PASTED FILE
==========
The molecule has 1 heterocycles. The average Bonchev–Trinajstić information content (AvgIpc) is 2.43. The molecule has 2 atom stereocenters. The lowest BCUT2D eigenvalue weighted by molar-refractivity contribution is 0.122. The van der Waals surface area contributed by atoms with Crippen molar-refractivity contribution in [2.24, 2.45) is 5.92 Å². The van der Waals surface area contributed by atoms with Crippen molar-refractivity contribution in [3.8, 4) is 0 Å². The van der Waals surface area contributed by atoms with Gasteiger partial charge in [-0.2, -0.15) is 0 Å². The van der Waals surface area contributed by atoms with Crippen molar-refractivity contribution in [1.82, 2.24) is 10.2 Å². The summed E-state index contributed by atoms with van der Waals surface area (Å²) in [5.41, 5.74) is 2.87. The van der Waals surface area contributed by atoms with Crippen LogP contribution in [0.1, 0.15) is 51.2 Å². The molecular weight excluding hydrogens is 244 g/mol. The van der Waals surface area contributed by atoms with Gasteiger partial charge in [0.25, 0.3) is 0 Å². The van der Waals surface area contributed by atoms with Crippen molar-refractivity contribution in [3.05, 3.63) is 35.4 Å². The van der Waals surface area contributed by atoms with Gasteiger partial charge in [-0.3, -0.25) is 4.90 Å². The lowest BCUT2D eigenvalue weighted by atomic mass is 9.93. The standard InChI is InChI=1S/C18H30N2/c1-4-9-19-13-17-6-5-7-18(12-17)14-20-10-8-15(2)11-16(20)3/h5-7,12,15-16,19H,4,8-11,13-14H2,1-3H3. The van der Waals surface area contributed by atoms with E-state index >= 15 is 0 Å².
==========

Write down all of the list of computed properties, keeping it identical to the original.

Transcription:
The molecule has 1 heterocycles. The average Bonchev–Trinajstić information content (AvgIpc) is 2.43. The molecule has 2 atom stereocenters. The lowest BCUT2D eigenvalue weighted by molar-refractivity contribution is 0.122. The van der Waals surface area contributed by atoms with Crippen molar-refractivity contribution in [2.24, 2.45) is 5.92 Å². The van der Waals surface area contributed by atoms with Crippen molar-refractivity contribution in [3.8, 4) is 0 Å². The van der Waals surface area contributed by atoms with Gasteiger partial charge in [-0.2, -0.15) is 0 Å². The van der Waals surface area contributed by atoms with Crippen molar-refractivity contribution in [1.82, 2.24) is 10.2 Å². The summed E-state index contributed by atoms with van der Waals surface area (Å²) in [5.41, 5.74) is 2.87. The van der Waals surface area contributed by atoms with Crippen LogP contribution in [0.1, 0.15) is 51.2 Å². The molecular weight excluding hydrogens is 244 g/mol. The van der Waals surface area contributed by atoms with Gasteiger partial charge in [0.25, 0.3) is 0 Å². The van der Waals surface area contributed by atoms with Crippen molar-refractivity contribution in [3.05, 3.63) is 35.4 Å². The van der Waals surface area contributed by atoms with Gasteiger partial charge in [-0.3, -0.25) is 4.90 Å². The lowest BCUT2D eigenvalue weighted by atomic mass is 9.93. The standard InChI is InChI=1S/C18H30N2/c1-4-9-19-13-17-6-5-7-18(12-17)14-20-10-8-15(2)11-16(20)3/h5-7,12,15-16,19H,4,8-11,13-14H2,1-3H3. The van der Waals surface area contributed by atoms with E-state index >= 15 is 0 Å².